On a roving ice cream and juice bar store:
1. If you’re wearing pink, you get 100 won discount
2. If you don’t have a smartphone, you get 100 won discount
3. If you’re male and you’re wearing leggings, you get 500 won discount
4. For Tiffany, Goohara, Yui and Seo Inyoung, you get 50% discount
5. For IU and Hyeon-a, everything’s free… ’cause you’re my religion.
Some Tips on Visiting South Korea:
- For Philippine passport holders, please do not forget to apply for your visa! The process is pretty straightforward and it takes a maximum of 7 working days before release. For more info on the application process, please check this previous post.
- Winter in South Korea can be particularly harsh. It’s a good time to visit for the experience, but be sure not to underestimate the numbers. It may show up as -5% on your weather charts, but the feel can go to as low as -25%! I swear by the Weather Underground site (and app) for it also gives me information on the “feel.”
- It’s best to stay at the Hongdae area (Hongik University) for it gives you lots of food, accommodation and sightseeing options across a wide range of budgets. Its location is central to almost everything you want to see in Seoul. My favorite place is 88 Hostel for its location, cleanliness, amenities, and friendly vibe. You can directly contact Minji or Violet at <firstname.lastname@example.org> for your reservations. Please let them know I’ve referred you so you get a discount 🙂
- Buses, subways and trains are very convenient to use. No need to book for taxis. You can purchase the T-Money card at any convenience store which saves you up the hassle of having to buy tickets for every leg of the journey. Apart from the card’s convenience, every trip also ends up being cheaper.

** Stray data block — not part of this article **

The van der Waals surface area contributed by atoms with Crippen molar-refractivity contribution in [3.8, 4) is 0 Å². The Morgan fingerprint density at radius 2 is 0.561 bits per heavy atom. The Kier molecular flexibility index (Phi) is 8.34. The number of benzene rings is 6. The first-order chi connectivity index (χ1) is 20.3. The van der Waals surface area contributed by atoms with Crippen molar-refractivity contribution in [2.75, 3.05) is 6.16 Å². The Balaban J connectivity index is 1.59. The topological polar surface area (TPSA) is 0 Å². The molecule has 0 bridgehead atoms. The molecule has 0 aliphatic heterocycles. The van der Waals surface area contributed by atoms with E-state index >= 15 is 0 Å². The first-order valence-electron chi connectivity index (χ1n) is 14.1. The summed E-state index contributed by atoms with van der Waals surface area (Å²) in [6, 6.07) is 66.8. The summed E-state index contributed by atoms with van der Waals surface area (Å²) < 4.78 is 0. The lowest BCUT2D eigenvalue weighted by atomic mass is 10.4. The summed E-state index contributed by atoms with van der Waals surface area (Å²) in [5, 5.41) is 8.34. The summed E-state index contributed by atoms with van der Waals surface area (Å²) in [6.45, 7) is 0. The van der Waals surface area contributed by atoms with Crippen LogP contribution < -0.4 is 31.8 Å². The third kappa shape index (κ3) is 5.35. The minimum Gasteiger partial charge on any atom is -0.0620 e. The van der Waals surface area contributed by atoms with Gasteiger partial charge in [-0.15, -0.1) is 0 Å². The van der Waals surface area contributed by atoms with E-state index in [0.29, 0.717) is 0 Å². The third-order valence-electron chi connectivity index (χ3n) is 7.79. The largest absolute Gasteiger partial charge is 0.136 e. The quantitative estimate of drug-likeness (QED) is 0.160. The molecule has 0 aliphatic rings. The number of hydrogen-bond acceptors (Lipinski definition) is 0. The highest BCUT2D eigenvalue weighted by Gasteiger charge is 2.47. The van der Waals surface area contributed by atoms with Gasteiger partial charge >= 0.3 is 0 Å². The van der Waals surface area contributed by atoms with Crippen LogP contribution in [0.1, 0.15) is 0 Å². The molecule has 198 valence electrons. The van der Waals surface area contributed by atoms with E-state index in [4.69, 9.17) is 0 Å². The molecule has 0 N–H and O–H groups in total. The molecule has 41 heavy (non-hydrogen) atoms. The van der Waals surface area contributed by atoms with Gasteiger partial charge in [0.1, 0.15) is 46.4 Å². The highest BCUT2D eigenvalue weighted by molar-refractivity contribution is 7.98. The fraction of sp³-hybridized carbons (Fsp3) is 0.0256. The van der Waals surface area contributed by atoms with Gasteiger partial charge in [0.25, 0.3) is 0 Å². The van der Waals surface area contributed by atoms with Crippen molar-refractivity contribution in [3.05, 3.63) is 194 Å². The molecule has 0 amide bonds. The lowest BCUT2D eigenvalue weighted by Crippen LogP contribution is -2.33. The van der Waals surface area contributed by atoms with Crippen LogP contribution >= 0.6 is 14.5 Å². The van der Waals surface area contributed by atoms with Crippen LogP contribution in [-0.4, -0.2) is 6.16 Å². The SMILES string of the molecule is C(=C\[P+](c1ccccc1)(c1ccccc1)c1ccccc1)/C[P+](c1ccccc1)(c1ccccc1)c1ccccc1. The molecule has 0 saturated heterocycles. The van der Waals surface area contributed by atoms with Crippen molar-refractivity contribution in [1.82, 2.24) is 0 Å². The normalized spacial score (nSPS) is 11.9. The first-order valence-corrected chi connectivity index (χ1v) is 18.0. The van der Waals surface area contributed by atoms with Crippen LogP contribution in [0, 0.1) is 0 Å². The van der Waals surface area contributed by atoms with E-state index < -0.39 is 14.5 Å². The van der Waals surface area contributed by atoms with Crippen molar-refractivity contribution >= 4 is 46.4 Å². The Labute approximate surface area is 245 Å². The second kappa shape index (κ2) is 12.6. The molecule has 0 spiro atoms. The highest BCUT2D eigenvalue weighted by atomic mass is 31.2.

- If you’ve got time, I highly recommend a visit to Tongyeong, a southern province just 30 minutes away from Busan. I come here not really for Tongyeong, but for Slobbie Guesthouse — my favorite getaway in the world! I love every pixel of this place and I always feel like I never want to leave every time I visit.
- Hiking is the unofficial national hobby here. Landmarks such as museums and halls are usually connected to hiking trails. Trails are usually paved and very safe to use. I highly recommend that you try it!
- Why I want to go back: just can’t get enough of South Korean food. I never fail to gain weight when I visit this country 😛
- As with any country in the world: Do not quickly assume. Make sense of the why behind the what first and while you’re at it, get lost and find yourself. Happy travels! 🙂
P.S. The keys to sustainable travels are universal: take public transportation | stay in accommodations where cooking is allowed (private or shared, it doesn’t matter) | walk as much as you can | wake up early | stay away from guidebooks | immerse yourself in the local language, culture and history | visit local cafés | know that the possibilities are endless | listen to your gut ❤